“Letting go” took a little getting used to in the beginning, but Greemon says having a team is a distinct advantage. ;“I can assign a task and manage the process, instead of being the process.”
He divides his book of business between himself and the two account managers, divvying up who manages what. The three meet and discuss how to handle various tasks. Problem solving and being creative are a big part of Greemon ’s job description, and giving his team responsibility and accountability goes a long way in freeing him up to perform those tasks.
Proforma ’s Golden recently hired a part-time employee to help out with invoicing, which he says was becoming a bottleneck.
“Hire the best of what your company needs,” suggests BSG Promotional Consulting ’s Grall. “You get further faster using your strengths,”he notes. “Hire experts for where you have weaknesses, and assign appropriate projects to the appropriate experts.”
The book Strengths Finder, by Tom Rath is required reading for Matt Kaspari ’s team. The president and CEO of Kaspo Inc. (asi/606245) says that the book proposes that people possess strengths and weaknesses that remain steady throughout life. It recommends identifying and leveraging those strengths in the workplace. The book includes a quiz that is designed to help the reader identify their core talents.
Kaspari has enacted a scorecard system to set goals, for the company itself, as well as for individuals. “The scorecard system, combined with Strengths Finder, is an important part of our culture,” he says. The scorecard is collaborative, and aims to help employees spell out goals and outcomes, as well as the actions needed to achieve them. He also has weekly sales calls to follow up and make sure his salespeople are being proactive and taking the right actions to achieve those goals.
Kaspari is constantly refining his process as the company grows. "My team is an evolutionary process," he says. "We are all accountable to each other, and everyone has to pitch in. We are always looking at what we ’ve done well and what we can do better."
Don ’t Put Things Off
“The Scatterbrain ’s Guide to Managing Your Time” advocates tackling the intimidating or unpleasant tasks first. The blogpost cites behavioral scientists who have concluded that we are programmed to prefer experiences that improve over time, so that accomplishing the dreaded tasks first paves the way for a more pleasant and more productive day.
“There is a law of diminishing returns," says BSG ’s Grall“;The end of a long day is less productive as compared to the beginning of the day.”
Activate ’s Greemon tries to get some of his administrative work, like billing and invoicing, done before the day starts, so that he can carve out at least an hour a day for prospecting. He relies on Activate ’s CRM platform to send him notification when an order is ready to invoice, and keep him apprised of where he is in the selling and billing cycle.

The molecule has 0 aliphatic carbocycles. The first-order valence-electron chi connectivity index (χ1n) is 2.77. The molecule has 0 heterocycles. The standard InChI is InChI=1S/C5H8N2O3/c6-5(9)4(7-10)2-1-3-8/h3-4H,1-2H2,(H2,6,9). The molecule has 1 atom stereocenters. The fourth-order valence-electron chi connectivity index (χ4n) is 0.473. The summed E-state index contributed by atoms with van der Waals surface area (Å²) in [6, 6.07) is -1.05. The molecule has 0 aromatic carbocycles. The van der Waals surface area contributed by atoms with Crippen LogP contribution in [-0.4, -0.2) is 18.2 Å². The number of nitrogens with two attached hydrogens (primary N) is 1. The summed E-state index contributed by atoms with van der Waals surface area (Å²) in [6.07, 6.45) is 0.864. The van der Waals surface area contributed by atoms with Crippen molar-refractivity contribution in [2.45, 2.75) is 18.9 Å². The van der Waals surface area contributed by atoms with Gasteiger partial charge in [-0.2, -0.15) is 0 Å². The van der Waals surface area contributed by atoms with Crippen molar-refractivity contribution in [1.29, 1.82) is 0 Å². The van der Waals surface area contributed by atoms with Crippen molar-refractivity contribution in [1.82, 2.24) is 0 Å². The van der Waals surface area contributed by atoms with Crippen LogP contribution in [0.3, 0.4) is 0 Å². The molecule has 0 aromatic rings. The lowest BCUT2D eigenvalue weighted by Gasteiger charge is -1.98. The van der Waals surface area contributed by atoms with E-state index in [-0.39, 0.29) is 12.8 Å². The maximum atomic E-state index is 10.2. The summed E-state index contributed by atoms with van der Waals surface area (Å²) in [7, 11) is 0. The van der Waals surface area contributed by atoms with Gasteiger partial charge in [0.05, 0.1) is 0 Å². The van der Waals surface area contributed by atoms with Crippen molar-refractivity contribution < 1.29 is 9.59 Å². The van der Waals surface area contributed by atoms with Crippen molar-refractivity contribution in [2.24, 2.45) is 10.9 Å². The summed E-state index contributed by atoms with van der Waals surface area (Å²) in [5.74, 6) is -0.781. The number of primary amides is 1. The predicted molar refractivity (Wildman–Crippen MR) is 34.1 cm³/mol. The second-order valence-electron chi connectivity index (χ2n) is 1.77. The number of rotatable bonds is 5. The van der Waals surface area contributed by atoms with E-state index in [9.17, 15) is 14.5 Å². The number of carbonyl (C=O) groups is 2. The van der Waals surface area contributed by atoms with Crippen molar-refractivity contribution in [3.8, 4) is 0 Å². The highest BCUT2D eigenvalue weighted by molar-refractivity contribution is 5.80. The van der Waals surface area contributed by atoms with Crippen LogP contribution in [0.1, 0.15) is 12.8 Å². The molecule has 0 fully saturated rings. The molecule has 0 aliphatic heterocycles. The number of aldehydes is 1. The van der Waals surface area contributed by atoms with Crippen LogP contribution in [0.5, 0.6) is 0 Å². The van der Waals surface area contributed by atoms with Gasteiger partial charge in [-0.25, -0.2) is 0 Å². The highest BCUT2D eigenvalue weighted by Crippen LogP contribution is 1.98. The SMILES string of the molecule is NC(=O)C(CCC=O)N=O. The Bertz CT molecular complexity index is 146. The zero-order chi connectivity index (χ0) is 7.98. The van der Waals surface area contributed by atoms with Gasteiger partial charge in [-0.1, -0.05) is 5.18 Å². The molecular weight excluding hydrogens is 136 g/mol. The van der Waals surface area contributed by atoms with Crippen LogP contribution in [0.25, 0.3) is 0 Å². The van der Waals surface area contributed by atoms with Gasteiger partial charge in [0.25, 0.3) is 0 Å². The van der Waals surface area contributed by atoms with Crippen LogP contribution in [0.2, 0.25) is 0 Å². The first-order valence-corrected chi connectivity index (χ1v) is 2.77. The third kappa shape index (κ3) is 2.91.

“It ’s easy to get complacent, but business development is the lifeblood of a company” he says. "Take that five or 10 minutes to make that call. Whatever it is, don ’t procrastinate."
He also makes it a top priority to make time for face-to-face meetings. “I like to talk to people and ultimately I want to be in front of them,” he says. His goal is to get his prospect out of the office in order to get their undivided attention. Whether for coffee, lunch or a beer, people let their guard down and it ’s easier to develop relationships when they get out of work mode, he explains, which is actually a time saver.
Greemon treats every opportunity with the same urgency. “You never know when one 12-shirt order could end up on a CEO ’s back,” he says. “I don ’t have to hit home runs. I don ’t mind hitting singles – they can grow to doubles and triples.”
It could save time, too, to phone a friend. Kaspari says mentors help boost time-management and efficiency. He both mentors others as well as nurtures his own network of close industry friends. “I believe surrounding myself with successful people helps me solve problems most efficiently and effectively,” he says. “When I have a question, I pick up the phone and call someone in my network, and invariably, they offer me ideas I might not have thought of that I end up implementing.”
Detach From Devices
It may sound counterintuitive, but taking a step away from technology can help recharge your batteries. “It ’s hard when they ’re your lifelines, but shutting down during breaks, evenings and weekends gives us a real breather,” says marketing expert Jill Konrath, in her latest book, Agile Selling.
She recommends turning off the cell phone for a period of time, or at a minimum, she suggests taking a short break from email. “Several years ago I read that French workers who put in 36-hour work weeks were more productive than Americans who averaged 50-plus hours per week,” she writes. “Long hours and high stress levels do not equate to getting more done.”
Kaspari sets aside certain times to read his email. “I am connected all the time, but I get over 150 emails a day,” he says. “Setting aside times to read my mail allows me to work on my to-do list. I can prioritize, and when I leave for the day, I am done.”
He allows flexibility within his team and for himself. “If an employee coaches their daughter ’s softball team, we encourage them to do that. They may log in at 9 or 10 that night, but we believe it ’s possible to work around coaching, or volunteering, or whatever is important to that employee,” he says. That recharging helps with better time management the next day.